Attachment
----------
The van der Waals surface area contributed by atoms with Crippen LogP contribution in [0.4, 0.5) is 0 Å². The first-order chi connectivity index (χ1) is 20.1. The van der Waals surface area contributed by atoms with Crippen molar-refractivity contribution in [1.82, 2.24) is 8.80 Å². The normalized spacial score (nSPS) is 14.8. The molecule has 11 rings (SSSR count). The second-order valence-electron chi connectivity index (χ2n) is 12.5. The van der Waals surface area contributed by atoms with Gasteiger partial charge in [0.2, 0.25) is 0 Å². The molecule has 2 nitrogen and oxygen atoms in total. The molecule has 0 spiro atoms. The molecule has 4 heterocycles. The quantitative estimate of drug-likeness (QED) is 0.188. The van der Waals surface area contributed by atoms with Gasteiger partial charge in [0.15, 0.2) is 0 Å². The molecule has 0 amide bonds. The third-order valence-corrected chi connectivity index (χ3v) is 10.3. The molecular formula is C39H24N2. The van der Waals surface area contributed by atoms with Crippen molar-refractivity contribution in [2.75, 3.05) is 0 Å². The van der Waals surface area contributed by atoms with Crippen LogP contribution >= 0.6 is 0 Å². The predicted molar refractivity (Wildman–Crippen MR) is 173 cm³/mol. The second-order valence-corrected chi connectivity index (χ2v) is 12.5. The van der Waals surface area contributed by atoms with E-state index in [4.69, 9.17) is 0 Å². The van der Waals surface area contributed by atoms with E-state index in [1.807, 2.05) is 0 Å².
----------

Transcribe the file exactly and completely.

The van der Waals surface area contributed by atoms with Crippen LogP contribution in [0.4, 0.5) is 0 Å². The first-order chi connectivity index (χ1) is 20.1. The van der Waals surface area contributed by atoms with Crippen molar-refractivity contribution in [1.82, 2.24) is 8.80 Å². The normalized spacial score (nSPS) is 14.8. The molecule has 11 rings (SSSR count). The second-order valence-electron chi connectivity index (χ2n) is 12.5. The van der Waals surface area contributed by atoms with Gasteiger partial charge in [0.2, 0.25) is 0 Å². The molecule has 2 nitrogen and oxygen atoms in total. The molecule has 0 spiro atoms. The molecule has 4 heterocycles. The quantitative estimate of drug-likeness (QED) is 0.188. The van der Waals surface area contributed by atoms with Gasteiger partial charge in [0.15, 0.2) is 0 Å². The molecule has 0 amide bonds. The third-order valence-corrected chi connectivity index (χ3v) is 10.3. The molecular formula is C39H24N2. The van der Waals surface area contributed by atoms with Crippen molar-refractivity contribution in [2.75, 3.05) is 0 Å². The van der Waals surface area contributed by atoms with Crippen LogP contribution >= 0.6 is 0 Å². The predicted molar refractivity (Wildman–Crippen MR) is 173 cm³/mol. The second-order valence-corrected chi connectivity index (χ2v) is 12.5. The van der Waals surface area contributed by atoms with E-state index in [4.69, 9.17) is 0 Å². The van der Waals surface area contributed by atoms with E-state index in [1.807, 2.05) is 0 Å².